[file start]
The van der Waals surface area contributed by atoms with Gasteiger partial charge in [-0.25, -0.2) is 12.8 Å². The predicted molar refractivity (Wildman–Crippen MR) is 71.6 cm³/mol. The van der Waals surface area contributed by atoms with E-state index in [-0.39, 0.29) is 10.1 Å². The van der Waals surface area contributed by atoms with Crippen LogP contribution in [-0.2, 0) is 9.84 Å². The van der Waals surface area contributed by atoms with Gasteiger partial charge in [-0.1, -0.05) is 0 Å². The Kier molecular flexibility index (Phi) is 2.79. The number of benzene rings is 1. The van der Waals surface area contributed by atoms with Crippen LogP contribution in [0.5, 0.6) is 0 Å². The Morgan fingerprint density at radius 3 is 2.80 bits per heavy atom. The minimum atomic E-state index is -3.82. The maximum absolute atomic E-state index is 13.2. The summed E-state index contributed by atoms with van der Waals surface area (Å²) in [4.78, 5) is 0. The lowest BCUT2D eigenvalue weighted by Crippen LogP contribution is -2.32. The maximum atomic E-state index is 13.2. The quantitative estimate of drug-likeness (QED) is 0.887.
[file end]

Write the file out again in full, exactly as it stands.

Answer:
The van der Waals surface area contributed by atoms with Gasteiger partial charge in [-0.25, -0.2) is 12.8 Å². The predicted molar refractivity (Wildman–Crippen MR) is 71.6 cm³/mol. The van der Waals surface area contributed by atoms with E-state index in [-0.39, 0.29) is 10.1 Å². The van der Waals surface area contributed by atoms with Crippen LogP contribution in [-0.2, 0) is 9.84 Å². The van der Waals surface area contributed by atoms with Gasteiger partial charge in [-0.1, -0.05) is 0 Å². The Kier molecular flexibility index (Phi) is 2.79. The number of benzene rings is 1. The van der Waals surface area contributed by atoms with Crippen LogP contribution in [0.5, 0.6) is 0 Å². The Morgan fingerprint density at radius 3 is 2.80 bits per heavy atom. The minimum atomic E-state index is -3.82. The maximum absolute atomic E-state index is 13.2. The summed E-state index contributed by atoms with van der Waals surface area (Å²) in [4.78, 5) is 0. The lowest BCUT2D eigenvalue weighted by Crippen LogP contribution is -2.32. The maximum atomic E-state index is 13.2. The quantitative estimate of drug-likeness (QED) is 0.887.